Slide in a sprig of rosemary as far as possible and ½ pat of butter into each incision. Salt and pepper the outside of the turkey and cavity thoroughly.
Place bird in roasting pan on rack. Drizzle melted butter over bird, especially breast. (Butter will likely congeal on contact.) Roast breast side up. Insert thermometer in meatiest part of breast or thigh and roast based on weight, according to wrapping directions.
Allow to rest for 15 minutes or longer, depending on size, before slicing to allow juices to set.

Pumpkin Crunch
Pam Hope
15-16 oz. can solid pack pumpkin
3 eggs
1½ cups sugar
12 oz. can evaporated milk
4 tsp. pumpkin pie spice
½ tsp. salt
1 pkg. yellow cake mix
1 cup chopped pecans
1 cup melted butter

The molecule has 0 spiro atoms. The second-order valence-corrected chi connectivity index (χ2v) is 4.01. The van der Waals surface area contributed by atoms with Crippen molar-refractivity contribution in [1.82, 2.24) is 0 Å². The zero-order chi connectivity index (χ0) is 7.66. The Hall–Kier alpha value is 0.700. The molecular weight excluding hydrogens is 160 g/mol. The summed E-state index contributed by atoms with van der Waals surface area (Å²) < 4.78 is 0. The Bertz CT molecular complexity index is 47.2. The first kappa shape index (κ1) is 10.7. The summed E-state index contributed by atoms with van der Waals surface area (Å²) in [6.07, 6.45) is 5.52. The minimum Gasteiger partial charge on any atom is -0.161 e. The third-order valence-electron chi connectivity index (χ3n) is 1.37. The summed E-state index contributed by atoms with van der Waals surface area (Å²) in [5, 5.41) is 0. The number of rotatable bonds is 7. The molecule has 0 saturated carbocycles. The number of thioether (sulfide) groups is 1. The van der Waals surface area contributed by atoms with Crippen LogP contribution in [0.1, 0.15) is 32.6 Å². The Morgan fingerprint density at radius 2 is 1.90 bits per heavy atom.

Whipped topping
Preheat oven to 350 degrees. Grease bottom of 9 x 13 pan. Combine pumpkin, eggs, sugar, evaporated milk, pumpkin pie spice and salt in a large bowl. Pour into pan. Sprinkle cake mix evenly over top. Top with pecans. Drizzle with melted butter. Bake for 50-55 minutes or until golden. Serve with whipped topping.

Sweet Potato Casserole with Marshmallows
Joan King Dilworth
6 cups cooked fresh sweet potatoes
2 cups sugar
1 cup butter or margarine
2 eggs
½ cup milk
1 tsp. salt
2 tsp. vanilla
Miniature or regular marshmallows
Beat warm sweet potatoes and remaining ingredients except marshmallows until smooth. Pour into greased 3-quart baking dish. May prepare ahead and refrigerate overnight. Bake at 350 degrees for 30 minutes; add marshmallows and bake an additional five minutes.

Autumn Salad with Pears, Pecans and Apple Cider Dressing
Jenny Jenkins
4 cups apple cider
¼ cup apple cider vinegar
2 Tbsp. grated onion
2 Tbsp. Dijon mustard
1 Tbsp. poppy seeds
1 cup extra virgin olive oil
Salt and pepper
Two 5 oz. bags mixed salad greens
12 oz. soft goat cheese, crumbled
1½ cups pecans or walnuts
½ cup dried cranberries
Fresh pear slices